Second, Congress needs to look at existing law enforcement capabilities and authorities to determine if any potential benefits of extraordinary access can be satisfied through other investigative means. Law enforcement leaders like Manhattan District Attorney Cyrus Vance have noted that they do not need a backdoor mechanism to resolve investigations complicated by encryption, but that companies should “comply with warrants issued by impartial judges upon findings of probable cause.”67As both the Pensacola and San Bernardino examples showed, law enforcement had the authority to obtain encrypted devices through a warrant, and with those devices in hand, circumvented the encryption on the individual devices to obtain the encrypted information. Private companies could also be encouraged to develop platform safety policies that enable their users to report abusive or illegal activity and share the relevant encrypted communications with the provider. Facebook, for example, allows users to “voluntarily provide [the company] with encrypted content,” which allows them to “review and determine whether it is violating and then impose penalties and/or report the matter to law enforcement, if necessary.”68

Lastly, Congress should hold federal law enforcement accountable by asking how current legal structures restrict their ability to perform criminal investigations and identify areas for improvement. As mentioned, DOJ already retains the authority to prosecute tech companies if they violate CSAM laws. DOJ has also “neglected even to write mandatory monitoring reports, nor did it appoint a senior executive-level official to lead a crackdown” on CSAM or “set goals to eliminate them.”69Therefore, DOJ has existing legal authorities prosecutors could pursue and enforce to convict bad actors while preserving encryption. Further, these tangible policy solutions will greatly improve law enforcement’s ability to close the cyber enforcement gap where only 3 in every 1,000 cybercrimes see an arrest.70

Reliance on extraordinary access opens national security agencies and officials to access and exploitation by malicious foreign and non-state actors. Ultimately it is the joint pursuit of alternative solutions that will both grant law enforcement the necessary resources and authority to combat cybercrime while protecting and relying on standard Fourth Amendment privacy protections. The Fourth Amendment guarantees individual adjudication for things like a warrant, not the broad scope of access to all communications that exceptional access would grant.71These courses of action would be consistent with that constitutional protection, consistent with efforts that have demonstrated success, and consistent with protecting critical national security principles and priorities.

Conclusion

Undoubtedly, criminals and terrorists abuse encryption platforms to stymie law enforcement efforts. Yet, these same tools are critical and fundamental parts of protecting classified materials from unauthorized disclosure. DOJ claims that allowing for exceptional access to these protected systems would not undermine their security, implicitly arguing that such access will not degrade overall national security and personal and commercial privacy. These arguments, however, fail to take account of existing lessons learned about the dangers of such access and overstate the importance of backdoors while distracting from more basic investment and attention to building capabilities to combat crime. Encryption backdoors cannot be the shortcut we pursue to tackle internet-enabled crime as the risk to national security is far too great and the upside decidedly questionable. Instead, Congress should ensure that federal agencies bolster public-private partnerships, receive the resources to pursue criminals, and hold the Executive Branch accountable to implementing existing laws, rather than seeking out a shortcut that is inconsistent with national security and civil liberty principles.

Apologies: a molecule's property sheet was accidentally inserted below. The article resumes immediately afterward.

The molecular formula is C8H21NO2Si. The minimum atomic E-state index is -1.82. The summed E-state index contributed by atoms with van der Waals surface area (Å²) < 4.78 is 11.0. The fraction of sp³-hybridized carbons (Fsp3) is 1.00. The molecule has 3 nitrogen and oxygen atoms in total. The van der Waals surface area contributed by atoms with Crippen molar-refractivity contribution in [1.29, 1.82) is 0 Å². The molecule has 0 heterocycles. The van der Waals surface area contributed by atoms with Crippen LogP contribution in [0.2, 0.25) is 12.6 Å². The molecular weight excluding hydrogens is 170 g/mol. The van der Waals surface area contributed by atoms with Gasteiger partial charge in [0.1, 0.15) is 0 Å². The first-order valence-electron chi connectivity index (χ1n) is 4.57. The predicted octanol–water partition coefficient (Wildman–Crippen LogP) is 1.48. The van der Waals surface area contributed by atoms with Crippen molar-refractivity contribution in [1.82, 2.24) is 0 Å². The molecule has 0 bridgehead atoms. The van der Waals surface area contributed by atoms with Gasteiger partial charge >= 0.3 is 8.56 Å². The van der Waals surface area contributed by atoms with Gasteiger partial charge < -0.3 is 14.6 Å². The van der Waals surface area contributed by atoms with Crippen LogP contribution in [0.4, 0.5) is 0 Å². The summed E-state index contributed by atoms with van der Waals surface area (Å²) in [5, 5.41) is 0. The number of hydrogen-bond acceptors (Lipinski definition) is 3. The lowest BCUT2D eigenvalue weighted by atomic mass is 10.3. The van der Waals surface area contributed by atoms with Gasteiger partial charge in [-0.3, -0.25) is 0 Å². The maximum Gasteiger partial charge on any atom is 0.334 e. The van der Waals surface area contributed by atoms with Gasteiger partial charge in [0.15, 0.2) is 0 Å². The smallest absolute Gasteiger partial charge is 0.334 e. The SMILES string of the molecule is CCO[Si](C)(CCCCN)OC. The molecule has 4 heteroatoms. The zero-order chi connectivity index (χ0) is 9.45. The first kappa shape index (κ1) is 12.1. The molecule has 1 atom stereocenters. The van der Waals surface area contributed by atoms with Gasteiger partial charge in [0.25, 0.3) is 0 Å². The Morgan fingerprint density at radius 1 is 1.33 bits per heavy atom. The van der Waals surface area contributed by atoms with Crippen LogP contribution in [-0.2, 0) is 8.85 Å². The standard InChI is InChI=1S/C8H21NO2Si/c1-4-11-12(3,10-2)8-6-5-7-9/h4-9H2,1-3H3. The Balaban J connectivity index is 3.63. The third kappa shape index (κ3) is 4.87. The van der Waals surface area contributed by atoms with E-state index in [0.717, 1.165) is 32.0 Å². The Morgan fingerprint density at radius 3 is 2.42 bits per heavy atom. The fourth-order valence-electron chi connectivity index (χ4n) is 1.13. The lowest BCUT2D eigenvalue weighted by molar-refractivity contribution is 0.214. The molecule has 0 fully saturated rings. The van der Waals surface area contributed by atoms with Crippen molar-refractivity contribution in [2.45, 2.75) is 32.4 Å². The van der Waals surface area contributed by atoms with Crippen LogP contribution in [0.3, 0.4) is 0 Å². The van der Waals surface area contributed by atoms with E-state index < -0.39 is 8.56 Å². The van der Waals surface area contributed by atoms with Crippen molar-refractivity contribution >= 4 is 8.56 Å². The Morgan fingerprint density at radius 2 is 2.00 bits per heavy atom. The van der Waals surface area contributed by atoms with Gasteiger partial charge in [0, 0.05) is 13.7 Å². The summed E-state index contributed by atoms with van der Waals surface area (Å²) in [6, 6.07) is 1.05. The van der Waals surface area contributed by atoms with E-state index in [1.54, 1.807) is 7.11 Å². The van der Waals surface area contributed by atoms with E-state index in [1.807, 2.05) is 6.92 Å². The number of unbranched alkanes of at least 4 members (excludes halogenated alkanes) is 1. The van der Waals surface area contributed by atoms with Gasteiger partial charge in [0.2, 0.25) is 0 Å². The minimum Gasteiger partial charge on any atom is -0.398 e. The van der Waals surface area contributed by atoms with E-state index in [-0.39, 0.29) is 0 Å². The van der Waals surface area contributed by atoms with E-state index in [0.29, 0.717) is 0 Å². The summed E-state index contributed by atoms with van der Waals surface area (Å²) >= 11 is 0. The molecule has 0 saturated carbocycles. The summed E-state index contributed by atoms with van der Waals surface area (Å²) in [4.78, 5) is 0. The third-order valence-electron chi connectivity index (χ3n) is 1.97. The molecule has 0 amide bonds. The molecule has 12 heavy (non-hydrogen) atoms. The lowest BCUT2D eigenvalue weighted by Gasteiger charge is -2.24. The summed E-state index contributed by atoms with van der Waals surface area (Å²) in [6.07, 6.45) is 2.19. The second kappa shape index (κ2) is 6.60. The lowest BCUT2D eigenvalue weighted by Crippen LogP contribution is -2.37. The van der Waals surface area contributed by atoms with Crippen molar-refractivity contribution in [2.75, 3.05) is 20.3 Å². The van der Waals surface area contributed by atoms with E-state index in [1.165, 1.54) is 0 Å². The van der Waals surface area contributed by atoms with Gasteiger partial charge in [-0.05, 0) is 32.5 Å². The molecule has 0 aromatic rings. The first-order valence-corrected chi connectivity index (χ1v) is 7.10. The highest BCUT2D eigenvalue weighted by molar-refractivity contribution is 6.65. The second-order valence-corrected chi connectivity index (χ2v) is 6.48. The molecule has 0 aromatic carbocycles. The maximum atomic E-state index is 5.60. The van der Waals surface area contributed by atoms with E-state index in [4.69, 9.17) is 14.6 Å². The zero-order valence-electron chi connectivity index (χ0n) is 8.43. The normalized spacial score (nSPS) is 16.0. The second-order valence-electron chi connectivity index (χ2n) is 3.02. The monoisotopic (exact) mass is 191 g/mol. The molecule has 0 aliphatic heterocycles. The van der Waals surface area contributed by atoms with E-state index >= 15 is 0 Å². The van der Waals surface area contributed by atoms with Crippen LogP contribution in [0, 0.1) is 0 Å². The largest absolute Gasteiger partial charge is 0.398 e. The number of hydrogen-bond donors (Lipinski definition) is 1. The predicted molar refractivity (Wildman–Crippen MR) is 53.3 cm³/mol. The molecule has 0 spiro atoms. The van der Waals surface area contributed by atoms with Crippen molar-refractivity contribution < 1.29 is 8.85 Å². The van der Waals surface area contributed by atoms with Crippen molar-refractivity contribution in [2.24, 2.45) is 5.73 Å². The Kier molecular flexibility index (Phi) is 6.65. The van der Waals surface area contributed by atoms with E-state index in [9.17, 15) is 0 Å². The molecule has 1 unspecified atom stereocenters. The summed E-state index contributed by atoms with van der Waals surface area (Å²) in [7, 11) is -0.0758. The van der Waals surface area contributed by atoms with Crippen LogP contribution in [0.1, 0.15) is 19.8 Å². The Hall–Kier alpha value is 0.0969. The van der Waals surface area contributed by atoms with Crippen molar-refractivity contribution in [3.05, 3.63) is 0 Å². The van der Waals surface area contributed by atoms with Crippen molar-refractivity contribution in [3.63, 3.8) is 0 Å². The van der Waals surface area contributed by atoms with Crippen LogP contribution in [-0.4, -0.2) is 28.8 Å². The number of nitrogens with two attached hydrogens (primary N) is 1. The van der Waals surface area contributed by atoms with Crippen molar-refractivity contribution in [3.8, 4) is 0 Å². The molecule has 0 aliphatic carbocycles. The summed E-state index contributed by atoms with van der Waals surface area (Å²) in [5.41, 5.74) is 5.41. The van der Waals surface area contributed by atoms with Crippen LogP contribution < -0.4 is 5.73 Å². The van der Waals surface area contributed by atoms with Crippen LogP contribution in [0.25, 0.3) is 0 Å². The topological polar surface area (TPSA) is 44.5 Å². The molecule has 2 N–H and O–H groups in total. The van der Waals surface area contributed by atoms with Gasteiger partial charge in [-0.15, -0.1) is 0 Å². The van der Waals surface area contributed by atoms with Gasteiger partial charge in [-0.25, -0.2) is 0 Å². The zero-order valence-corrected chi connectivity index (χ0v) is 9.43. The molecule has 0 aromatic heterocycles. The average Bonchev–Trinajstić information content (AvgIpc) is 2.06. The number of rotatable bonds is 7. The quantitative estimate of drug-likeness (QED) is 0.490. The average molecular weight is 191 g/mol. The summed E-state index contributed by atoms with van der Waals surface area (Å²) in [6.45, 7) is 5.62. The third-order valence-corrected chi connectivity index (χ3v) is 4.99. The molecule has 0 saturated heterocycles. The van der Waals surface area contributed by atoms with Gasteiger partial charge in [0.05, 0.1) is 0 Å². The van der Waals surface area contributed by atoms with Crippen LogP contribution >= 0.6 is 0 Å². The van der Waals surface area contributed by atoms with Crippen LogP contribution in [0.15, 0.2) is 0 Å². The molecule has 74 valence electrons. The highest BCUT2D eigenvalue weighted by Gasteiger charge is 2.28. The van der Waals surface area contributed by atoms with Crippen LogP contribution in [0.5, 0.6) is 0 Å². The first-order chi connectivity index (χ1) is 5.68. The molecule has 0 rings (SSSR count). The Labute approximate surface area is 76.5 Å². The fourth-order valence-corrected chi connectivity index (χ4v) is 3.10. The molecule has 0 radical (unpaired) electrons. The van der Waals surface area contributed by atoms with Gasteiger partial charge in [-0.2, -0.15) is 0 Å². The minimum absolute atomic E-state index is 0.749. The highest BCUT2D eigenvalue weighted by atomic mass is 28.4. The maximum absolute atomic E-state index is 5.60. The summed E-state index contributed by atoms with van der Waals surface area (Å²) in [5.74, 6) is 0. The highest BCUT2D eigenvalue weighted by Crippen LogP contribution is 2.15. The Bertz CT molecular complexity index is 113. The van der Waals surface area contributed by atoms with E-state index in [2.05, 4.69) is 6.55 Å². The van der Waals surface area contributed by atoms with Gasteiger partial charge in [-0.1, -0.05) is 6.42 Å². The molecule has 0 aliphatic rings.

Topics
  • Technology & Security7

Endnotes

  1. Encryption to protect “data in use” also exists, but this paper will only discuss encryption related to data in motion and data at rest.

  2. Doyle, Rachel. “The Founding Fathers Encrypted Secret Messages, Too.” The Atlantic, 30 Mach 2017,   https://www.theatlantic.com/science/archive/2017/03/h3ll0-mr-pr3s1d3nt/521193/ Accessed 8 Jul 2020.

  3. “What is Encryption?” Cloudflare, https://www.cloudflare.com/learning/ssl/what-is-encryption/ Accessed 8 Jul 2020.

  4. “What is Encryption?” Cloudflare, https://www.cloudflare.com/learning/ssl/what-is-encryption/ Accessed 8 Jul 2020.

  5. “United States of America Cyberspace Solarium Commission Report.”  United States of America Cyberspace Solarium Commission, March 2020 https://drive.google.com/file/d/1ryMCIL_dZ30QyjFqFkkf10MxIXJGT4yv/view Accessed 8 Jul 2020.